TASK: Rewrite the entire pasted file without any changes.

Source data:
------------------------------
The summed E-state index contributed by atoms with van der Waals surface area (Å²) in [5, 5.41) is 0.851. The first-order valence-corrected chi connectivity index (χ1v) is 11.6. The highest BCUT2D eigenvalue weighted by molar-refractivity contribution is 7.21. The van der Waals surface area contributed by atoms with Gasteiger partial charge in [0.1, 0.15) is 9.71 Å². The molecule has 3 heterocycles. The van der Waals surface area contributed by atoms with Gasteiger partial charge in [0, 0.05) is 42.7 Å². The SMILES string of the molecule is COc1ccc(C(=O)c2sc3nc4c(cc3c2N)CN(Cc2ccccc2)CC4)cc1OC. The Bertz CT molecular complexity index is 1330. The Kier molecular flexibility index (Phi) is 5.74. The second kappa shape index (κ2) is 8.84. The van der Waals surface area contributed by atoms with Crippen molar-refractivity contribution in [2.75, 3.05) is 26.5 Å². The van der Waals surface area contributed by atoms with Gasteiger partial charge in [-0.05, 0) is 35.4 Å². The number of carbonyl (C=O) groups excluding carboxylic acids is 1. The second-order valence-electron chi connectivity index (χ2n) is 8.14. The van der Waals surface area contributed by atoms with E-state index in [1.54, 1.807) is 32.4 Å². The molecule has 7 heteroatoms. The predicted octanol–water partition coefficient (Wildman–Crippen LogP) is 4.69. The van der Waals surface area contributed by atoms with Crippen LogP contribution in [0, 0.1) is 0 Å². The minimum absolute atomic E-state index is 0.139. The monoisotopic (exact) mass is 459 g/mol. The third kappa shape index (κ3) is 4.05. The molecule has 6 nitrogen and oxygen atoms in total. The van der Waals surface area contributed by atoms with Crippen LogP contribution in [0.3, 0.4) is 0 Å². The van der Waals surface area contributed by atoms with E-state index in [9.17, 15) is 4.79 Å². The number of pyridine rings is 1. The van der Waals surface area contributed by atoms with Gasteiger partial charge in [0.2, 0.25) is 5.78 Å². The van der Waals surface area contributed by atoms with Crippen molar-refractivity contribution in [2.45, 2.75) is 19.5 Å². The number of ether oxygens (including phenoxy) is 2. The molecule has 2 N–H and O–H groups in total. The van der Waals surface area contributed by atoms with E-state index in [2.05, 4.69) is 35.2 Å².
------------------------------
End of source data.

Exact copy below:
The summed E-state index contributed by atoms with van der Waals surface area (Å²) in [5, 5.41) is 0.851. The first-order valence-corrected chi connectivity index (χ1v) is 11.6. The highest BCUT2D eigenvalue weighted by molar-refractivity contribution is 7.21. The van der Waals surface area contributed by atoms with Gasteiger partial charge in [0.1, 0.15) is 9.71 Å². The molecule has 3 heterocycles. The van der Waals surface area contributed by atoms with Gasteiger partial charge in [0, 0.05) is 42.7 Å². The SMILES string of the molecule is COc1ccc(C(=O)c2sc3nc4c(cc3c2N)CN(Cc2ccccc2)CC4)cc1OC. The Bertz CT molecular complexity index is 1330. The Kier molecular flexibility index (Phi) is 5.74. The second kappa shape index (κ2) is 8.84. The van der Waals surface area contributed by atoms with Crippen molar-refractivity contribution in [2.75, 3.05) is 26.5 Å². The van der Waals surface area contributed by atoms with Gasteiger partial charge in [-0.05, 0) is 35.4 Å². The number of carbonyl (C=O) groups excluding carboxylic acids is 1. The second-order valence-electron chi connectivity index (χ2n) is 8.14. The van der Waals surface area contributed by atoms with E-state index in [1.54, 1.807) is 32.4 Å². The molecule has 7 heteroatoms. The predicted octanol–water partition coefficient (Wildman–Crippen LogP) is 4.69. The van der Waals surface area contributed by atoms with Crippen LogP contribution in [0, 0.1) is 0 Å². The minimum absolute atomic E-state index is 0.139. The monoisotopic (exact) mass is 459 g/mol. The third kappa shape index (κ3) is 4.05. The molecule has 6 nitrogen and oxygen atoms in total. The van der Waals surface area contributed by atoms with Crippen LogP contribution in [0.3, 0.4) is 0 Å². The van der Waals surface area contributed by atoms with E-state index in [9.17, 15) is 4.79 Å². The number of pyridine rings is 1. The van der Waals surface area contributed by atoms with Gasteiger partial charge in [0.2, 0.25) is 5.78 Å². The van der Waals surface area contributed by atoms with Crippen molar-refractivity contribution in [2.45, 2.75) is 19.5 Å². The number of ether oxygens (including phenoxy) is 2. The molecule has 2 N–H and O–H groups in total. The van der Waals surface area contributed by atoms with E-state index in [2.05, 4.69) is 35.2 Å².